The rumor mill has been set ablaze for years by sports car fans waiting to see if Toyota would ever revive one of its most hallowed nameplates — the Supra.
Well, it’s almost here. Toyota confirmed to USA TODAY that at last, there is a new one on the way.
“There will be a Supra. We will announce more next year,” said Toyota spokeswoman Nancy Hubbell.
The company has not set a firm debut date, so whether or not it will show up at the Detroit Auto Show in January, as some expect, remains unclear. What is certain that one of the cars that helped put Japan on the performance-car map is ready to make its mark again. As a performance hatchback, Supra not only was known for being quick, but turned heads for its flashy design at the time.
It made an impact on car enthusiasts well before hitting the big screen in the “The Fast and the Furious,“ in 2001, the first of what has become one of Hollywood’s most successful movie franchises ever.
Toyota first introduced the Celica Supra in 1979 and the vehicle built up a cult following for about 20 years, forging on in the US until 1998. It continued production in Japan until August 2002.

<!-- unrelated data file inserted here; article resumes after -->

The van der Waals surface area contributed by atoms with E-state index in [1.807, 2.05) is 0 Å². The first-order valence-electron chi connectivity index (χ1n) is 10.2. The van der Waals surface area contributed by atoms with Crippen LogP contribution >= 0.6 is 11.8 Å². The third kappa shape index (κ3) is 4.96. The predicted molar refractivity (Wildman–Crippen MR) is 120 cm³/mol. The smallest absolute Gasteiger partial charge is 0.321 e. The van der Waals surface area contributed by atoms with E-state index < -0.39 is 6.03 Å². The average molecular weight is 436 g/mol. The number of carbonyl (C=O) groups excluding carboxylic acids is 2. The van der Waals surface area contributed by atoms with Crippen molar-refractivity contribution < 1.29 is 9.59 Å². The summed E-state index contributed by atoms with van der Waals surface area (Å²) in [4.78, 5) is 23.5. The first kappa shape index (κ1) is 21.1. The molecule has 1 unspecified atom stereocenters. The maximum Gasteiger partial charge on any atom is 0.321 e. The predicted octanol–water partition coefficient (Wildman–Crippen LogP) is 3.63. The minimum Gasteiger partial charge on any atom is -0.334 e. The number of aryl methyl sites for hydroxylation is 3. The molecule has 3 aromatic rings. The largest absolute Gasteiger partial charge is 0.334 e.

“Very nice curves. Bulk in all the right places, it’s one sexy vehicle,” said Sean “Supra” Tahir, 30, an entrepreneur who said he takes being a Supra enthusiast to a whole other level. He said when he was younger, his friends nicknamed him after the car.
He has bought and sold dozens of the performance animal over the years, and he still owns nine of them, from a 1993 twin-turbocharged Targa with a six-speed transmission to a 1998 Twin Turbo Targa and various models in between.
“It’s still probably one of the best looking sports cars. Probably one of the best looking cars out there of all time,” the vehicle collector who’s based in Peachtree, Georgia, said.
“I was always a ‘gearhead,’ but something about the Supra enticed me. The looks overwhelmed me. That’s why I started buying them in various conditions and shapes when I was just 18,” he said.
While he said he was excited about the announcement of a new Supra, he said he hopes that Toyota doesn’t deviate too far from the original.
Follow Dalvin Brown on Twitter: @Dalvin_Brown
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